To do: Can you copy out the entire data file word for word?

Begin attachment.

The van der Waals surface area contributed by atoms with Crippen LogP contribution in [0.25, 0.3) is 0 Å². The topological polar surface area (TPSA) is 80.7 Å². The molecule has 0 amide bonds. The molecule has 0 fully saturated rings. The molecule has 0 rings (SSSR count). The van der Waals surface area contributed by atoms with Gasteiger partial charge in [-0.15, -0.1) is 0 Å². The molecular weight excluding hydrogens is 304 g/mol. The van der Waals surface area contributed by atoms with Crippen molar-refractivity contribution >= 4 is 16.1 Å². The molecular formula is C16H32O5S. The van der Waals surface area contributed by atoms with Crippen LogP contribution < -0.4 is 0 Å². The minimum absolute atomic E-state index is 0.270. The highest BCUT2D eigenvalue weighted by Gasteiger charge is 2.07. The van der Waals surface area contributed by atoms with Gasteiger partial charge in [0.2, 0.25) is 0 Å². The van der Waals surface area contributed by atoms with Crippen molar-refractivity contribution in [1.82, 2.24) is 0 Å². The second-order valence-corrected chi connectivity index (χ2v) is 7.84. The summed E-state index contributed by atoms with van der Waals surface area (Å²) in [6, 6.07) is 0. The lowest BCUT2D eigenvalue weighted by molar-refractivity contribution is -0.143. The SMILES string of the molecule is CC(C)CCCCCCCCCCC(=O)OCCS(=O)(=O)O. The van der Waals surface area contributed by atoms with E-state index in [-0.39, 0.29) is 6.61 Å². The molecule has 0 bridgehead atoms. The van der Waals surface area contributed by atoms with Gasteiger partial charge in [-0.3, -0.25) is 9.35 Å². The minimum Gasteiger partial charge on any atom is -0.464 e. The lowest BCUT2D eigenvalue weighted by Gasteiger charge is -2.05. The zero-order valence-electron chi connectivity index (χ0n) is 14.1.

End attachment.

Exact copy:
The van der Waals surface area contributed by atoms with Crippen LogP contribution in [0.25, 0.3) is 0 Å². The topological polar surface area (TPSA) is 80.7 Å². The molecule has 0 amide bonds. The molecule has 0 fully saturated rings. The molecule has 0 rings (SSSR count). The van der Waals surface area contributed by atoms with Gasteiger partial charge in [-0.15, -0.1) is 0 Å². The molecular weight excluding hydrogens is 304 g/mol. The van der Waals surface area contributed by atoms with Crippen molar-refractivity contribution >= 4 is 16.1 Å². The molecular formula is C16H32O5S. The van der Waals surface area contributed by atoms with Crippen LogP contribution < -0.4 is 0 Å². The minimum absolute atomic E-state index is 0.270. The highest BCUT2D eigenvalue weighted by Gasteiger charge is 2.07. The van der Waals surface area contributed by atoms with Gasteiger partial charge in [0.2, 0.25) is 0 Å². The van der Waals surface area contributed by atoms with Crippen molar-refractivity contribution in [1.82, 2.24) is 0 Å². The second-order valence-corrected chi connectivity index (χ2v) is 7.84. The summed E-state index contributed by atoms with van der Waals surface area (Å²) in [6, 6.07) is 0. The lowest BCUT2D eigenvalue weighted by molar-refractivity contribution is -0.143. The SMILES string of the molecule is CC(C)CCCCCCCCCCC(=O)OCCS(=O)(=O)O. The van der Waals surface area contributed by atoms with E-state index in [-0.39, 0.29) is 6.61 Å². The molecule has 0 bridgehead atoms. The van der Waals surface area contributed by atoms with Gasteiger partial charge in [-0.3, -0.25) is 9.35 Å². The minimum Gasteiger partial charge on any atom is -0.464 e. The lowest BCUT2D eigenvalue weighted by Gasteiger charge is -2.05. The zero-order valence-electron chi connectivity index (χ0n) is 14.1.